- Tip the first set of ingredients into the food processor or blender and process till smooth.
- Mix thoroughly with the remaining ingredients in a bowl, taste and season.
- Stir in the chopped olives, cilantro, chile and scallions.
Serves 4 to 6
This can be with made with any greens from the wild (you need to know your gatherings), though cultivated varieties will do. African cooks appreciate many New World vegetables — such as pumpkin, squash, sweet potato — for their leaves as well as their roots or fruits. To serve as a vegetarian main course, accompany with soft polenta (putu-pap) or plain-cooked white rice.
- Cook the spinach in a tightly lidded pan in the water that clings to the leaves after washing — sprinkle with salt to encourage the juices to run.
- As soon as the leaves collapse and soften, remove the lid and add a layer of chopped tomatoes and chopped scallion. Sprinkle with the powdered peanuts, but do not stir.
- Turn down the heat, lid loosely and simmer for about 15 minutes, until the tomato flesh has softened in the steam.
- Stir, lid loosely again and simmer for another 15 minutes.
- Remove the lid and bubble up fiercely at the end to evaporate the juices — the dish should be juicy rather than soupy.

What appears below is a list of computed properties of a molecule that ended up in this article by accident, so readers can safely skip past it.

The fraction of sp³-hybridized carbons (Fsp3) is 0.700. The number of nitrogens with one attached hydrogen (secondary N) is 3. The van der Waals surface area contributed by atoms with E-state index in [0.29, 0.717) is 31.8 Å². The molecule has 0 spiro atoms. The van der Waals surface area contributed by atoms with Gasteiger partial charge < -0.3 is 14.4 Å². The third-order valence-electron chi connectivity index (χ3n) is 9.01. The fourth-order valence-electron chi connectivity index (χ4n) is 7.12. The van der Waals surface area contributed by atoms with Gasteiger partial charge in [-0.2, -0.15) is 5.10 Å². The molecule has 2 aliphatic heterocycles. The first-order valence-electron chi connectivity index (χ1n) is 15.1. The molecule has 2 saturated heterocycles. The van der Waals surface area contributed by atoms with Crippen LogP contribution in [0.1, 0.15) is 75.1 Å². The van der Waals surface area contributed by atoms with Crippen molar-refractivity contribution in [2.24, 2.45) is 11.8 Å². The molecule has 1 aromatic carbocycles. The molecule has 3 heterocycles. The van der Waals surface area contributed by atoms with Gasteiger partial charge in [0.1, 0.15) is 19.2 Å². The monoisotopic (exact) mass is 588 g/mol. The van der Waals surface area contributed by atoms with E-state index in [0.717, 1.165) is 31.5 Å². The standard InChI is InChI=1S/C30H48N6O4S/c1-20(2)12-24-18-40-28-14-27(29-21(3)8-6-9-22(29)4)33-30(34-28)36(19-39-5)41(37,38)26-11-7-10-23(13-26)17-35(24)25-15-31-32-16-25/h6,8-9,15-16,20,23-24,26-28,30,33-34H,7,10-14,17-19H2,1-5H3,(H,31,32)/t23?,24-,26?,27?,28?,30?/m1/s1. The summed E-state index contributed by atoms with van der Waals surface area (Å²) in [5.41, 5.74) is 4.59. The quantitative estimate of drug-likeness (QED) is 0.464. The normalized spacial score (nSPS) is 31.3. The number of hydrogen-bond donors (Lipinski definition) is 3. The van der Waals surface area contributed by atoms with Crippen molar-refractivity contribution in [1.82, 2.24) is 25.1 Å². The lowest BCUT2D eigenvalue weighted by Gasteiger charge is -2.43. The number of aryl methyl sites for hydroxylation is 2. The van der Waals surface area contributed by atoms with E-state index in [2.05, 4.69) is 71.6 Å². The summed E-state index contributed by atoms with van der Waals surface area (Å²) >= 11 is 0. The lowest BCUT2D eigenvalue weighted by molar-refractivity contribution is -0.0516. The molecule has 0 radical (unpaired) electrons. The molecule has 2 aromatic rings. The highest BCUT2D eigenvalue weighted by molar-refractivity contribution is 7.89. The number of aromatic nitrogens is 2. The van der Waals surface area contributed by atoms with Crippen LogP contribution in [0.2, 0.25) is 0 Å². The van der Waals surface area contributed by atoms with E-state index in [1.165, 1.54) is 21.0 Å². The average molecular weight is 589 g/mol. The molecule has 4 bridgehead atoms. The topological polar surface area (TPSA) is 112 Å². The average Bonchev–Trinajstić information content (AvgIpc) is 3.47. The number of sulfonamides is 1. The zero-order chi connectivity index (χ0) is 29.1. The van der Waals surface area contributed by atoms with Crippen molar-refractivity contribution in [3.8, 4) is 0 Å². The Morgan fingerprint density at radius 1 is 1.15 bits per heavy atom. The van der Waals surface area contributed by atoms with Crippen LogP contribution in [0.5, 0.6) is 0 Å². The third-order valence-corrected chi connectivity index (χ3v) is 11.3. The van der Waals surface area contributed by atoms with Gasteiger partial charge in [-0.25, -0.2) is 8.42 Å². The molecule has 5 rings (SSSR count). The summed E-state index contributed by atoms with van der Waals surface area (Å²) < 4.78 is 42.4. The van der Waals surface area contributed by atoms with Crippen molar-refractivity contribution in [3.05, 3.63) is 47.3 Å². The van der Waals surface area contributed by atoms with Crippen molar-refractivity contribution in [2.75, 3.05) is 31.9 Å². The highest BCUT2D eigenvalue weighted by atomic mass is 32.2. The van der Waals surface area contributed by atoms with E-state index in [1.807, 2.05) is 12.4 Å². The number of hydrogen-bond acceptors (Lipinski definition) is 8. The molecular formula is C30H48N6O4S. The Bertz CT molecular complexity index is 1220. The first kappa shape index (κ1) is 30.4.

- Serve with chile sauce.
Chicken Masai Mara
Serves 4 to 6
The sauce for the chicken is thickened with walnuts, a legacy of the Ottoman Turks, a major influence on the culinary habits of both Africa and Europe. For a taste of the wild, make this with guinea fowl (an impossible bird to tame, even in captivity).
- In a large bowl, toss the chicken pieces with the chopped lemon, oil and salt. Leave to marinate for 30 minutes at room temperature (longer if in the fridge).
- Either barbecue the chicken pieces, or roast them in the oven at 350 F for 25-30 minutes, turning the pieces regularly, till cooked right through and beautifully browned.
- Meanwhile, make the sauce. Set the halved peppers, hollow-side up, in a roasting tin and drop a little oil in each hollow. Roast in the oven for about 15 minutes, until the flesh has begun to soften. Turn them over and roast for another 15 minutes, until the edges begin to blacken. You can do this on a barbecue, if you prefer — in which case, tip out and reserve the oily juices before you turn the peppers.
- Meanwhile, dry roast the walnuts in a heavy pan for a few minutes, until lightly toasted — don’t let them burn — or allow them 10 minutes in the oven.
- Transfer all the sauce ingredients to the food processor or blender, adding in any juices from the chicken joints, and process to a puree.
- Fold the sauce into the chicken and provide plenty of bread for mopping sticky fingers.
Zester Daily contributor Elisabeth Luard is a British food writer, journalist and broadcaster specializing in the traditional cooking of Europe and Latin America, and its social, geographical and historical context.